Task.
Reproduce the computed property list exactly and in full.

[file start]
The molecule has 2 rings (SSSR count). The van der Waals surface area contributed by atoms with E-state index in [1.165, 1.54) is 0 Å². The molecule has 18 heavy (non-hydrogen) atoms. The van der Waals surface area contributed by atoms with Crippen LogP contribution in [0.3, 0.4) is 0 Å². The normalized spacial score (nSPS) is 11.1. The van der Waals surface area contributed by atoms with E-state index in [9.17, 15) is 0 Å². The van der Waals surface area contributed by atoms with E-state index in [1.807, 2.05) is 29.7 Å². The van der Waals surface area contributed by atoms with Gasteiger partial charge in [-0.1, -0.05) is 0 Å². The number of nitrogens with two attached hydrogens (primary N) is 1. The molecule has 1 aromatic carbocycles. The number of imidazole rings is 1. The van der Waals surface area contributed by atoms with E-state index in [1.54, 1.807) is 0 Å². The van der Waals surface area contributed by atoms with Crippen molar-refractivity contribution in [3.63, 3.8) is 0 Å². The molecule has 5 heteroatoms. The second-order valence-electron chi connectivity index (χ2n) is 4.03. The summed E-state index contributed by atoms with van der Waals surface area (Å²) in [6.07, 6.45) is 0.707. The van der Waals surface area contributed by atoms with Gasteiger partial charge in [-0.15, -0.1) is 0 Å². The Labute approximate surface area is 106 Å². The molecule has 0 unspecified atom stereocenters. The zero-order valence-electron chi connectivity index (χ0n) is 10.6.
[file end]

The molecule has 2 rings (SSSR count). The van der Waals surface area contributed by atoms with E-state index in [1.165, 1.54) is 0 Å². The molecule has 18 heavy (non-hydrogen) atoms. The van der Waals surface area contributed by atoms with Crippen LogP contribution in [0.3, 0.4) is 0 Å². The normalized spacial score (nSPS) is 11.1. The van der Waals surface area contributed by atoms with E-state index in [9.17, 15) is 0 Å². The van der Waals surface area contributed by atoms with E-state index in [1.807, 2.05) is 29.7 Å². The van der Waals surface area contributed by atoms with Gasteiger partial charge in [-0.1, -0.05) is 0 Å². The number of nitrogens with two attached hydrogens (primary N) is 1. The molecule has 1 aromatic carbocycles. The number of imidazole rings is 1. The van der Waals surface area contributed by atoms with E-state index in [1.54, 1.807) is 0 Å². The van der Waals surface area contributed by atoms with Crippen molar-refractivity contribution in [3.63, 3.8) is 0 Å². The molecule has 5 heteroatoms. The second-order valence-electron chi connectivity index (χ2n) is 4.03. The summed E-state index contributed by atoms with van der Waals surface area (Å²) in [6.07, 6.45) is 0.707. The van der Waals surface area contributed by atoms with Gasteiger partial charge in [-0.15, -0.1) is 0 Å². The Labute approximate surface area is 106 Å². The molecule has 0 unspecified atom stereocenters. The zero-order valence-electron chi connectivity index (χ0n) is 10.6.